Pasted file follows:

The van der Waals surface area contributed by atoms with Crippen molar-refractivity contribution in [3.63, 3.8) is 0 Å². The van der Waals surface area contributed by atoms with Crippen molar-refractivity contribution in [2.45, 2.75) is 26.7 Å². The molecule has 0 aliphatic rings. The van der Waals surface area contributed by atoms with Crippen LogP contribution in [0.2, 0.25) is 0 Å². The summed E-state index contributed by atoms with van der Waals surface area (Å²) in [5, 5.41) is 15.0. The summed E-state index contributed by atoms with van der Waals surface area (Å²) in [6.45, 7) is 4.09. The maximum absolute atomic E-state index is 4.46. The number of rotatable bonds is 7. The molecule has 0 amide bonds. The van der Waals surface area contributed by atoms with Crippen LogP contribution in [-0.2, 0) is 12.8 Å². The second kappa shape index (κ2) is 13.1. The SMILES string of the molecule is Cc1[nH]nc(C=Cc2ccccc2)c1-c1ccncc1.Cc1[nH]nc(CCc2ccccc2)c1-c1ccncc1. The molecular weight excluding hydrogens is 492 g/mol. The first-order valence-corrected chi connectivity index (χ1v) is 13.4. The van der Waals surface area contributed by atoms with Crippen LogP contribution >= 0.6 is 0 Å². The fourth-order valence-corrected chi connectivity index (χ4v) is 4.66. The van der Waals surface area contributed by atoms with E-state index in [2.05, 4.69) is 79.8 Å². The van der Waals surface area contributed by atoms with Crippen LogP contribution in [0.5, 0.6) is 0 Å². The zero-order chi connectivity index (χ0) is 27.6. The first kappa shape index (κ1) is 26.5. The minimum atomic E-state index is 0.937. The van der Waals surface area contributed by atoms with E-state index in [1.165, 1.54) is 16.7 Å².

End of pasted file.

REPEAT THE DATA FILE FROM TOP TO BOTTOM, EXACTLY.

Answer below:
The van der Waals surface area contributed by atoms with Crippen molar-refractivity contribution in [3.63, 3.8) is 0 Å². The van der Waals surface area contributed by atoms with Crippen molar-refractivity contribution in [2.45, 2.75) is 26.7 Å². The molecule has 0 aliphatic rings. The van der Waals surface area contributed by atoms with Crippen LogP contribution in [0.2, 0.25) is 0 Å². The summed E-state index contributed by atoms with van der Waals surface area (Å²) in [5, 5.41) is 15.0. The summed E-state index contributed by atoms with van der Waals surface area (Å²) in [6.45, 7) is 4.09. The maximum absolute atomic E-state index is 4.46. The number of rotatable bonds is 7. The molecule has 0 amide bonds. The van der Waals surface area contributed by atoms with Crippen LogP contribution in [-0.2, 0) is 12.8 Å². The second kappa shape index (κ2) is 13.1. The SMILES string of the molecule is Cc1[nH]nc(C=Cc2ccccc2)c1-c1ccncc1.Cc1[nH]nc(CCc2ccccc2)c1-c1ccncc1. The molecular weight excluding hydrogens is 492 g/mol. The first-order valence-corrected chi connectivity index (χ1v) is 13.4. The van der Waals surface area contributed by atoms with Crippen LogP contribution >= 0.6 is 0 Å². The fourth-order valence-corrected chi connectivity index (χ4v) is 4.66. The van der Waals surface area contributed by atoms with E-state index in [2.05, 4.69) is 79.8 Å². The van der Waals surface area contributed by atoms with Crippen LogP contribution in [0.5, 0.6) is 0 Å². The zero-order chi connectivity index (χ0) is 27.6. The first kappa shape index (κ1) is 26.5. The minimum atomic E-state index is 0.937. The van der Waals surface area contributed by atoms with E-state index in [1.165, 1.54) is 16.7 Å².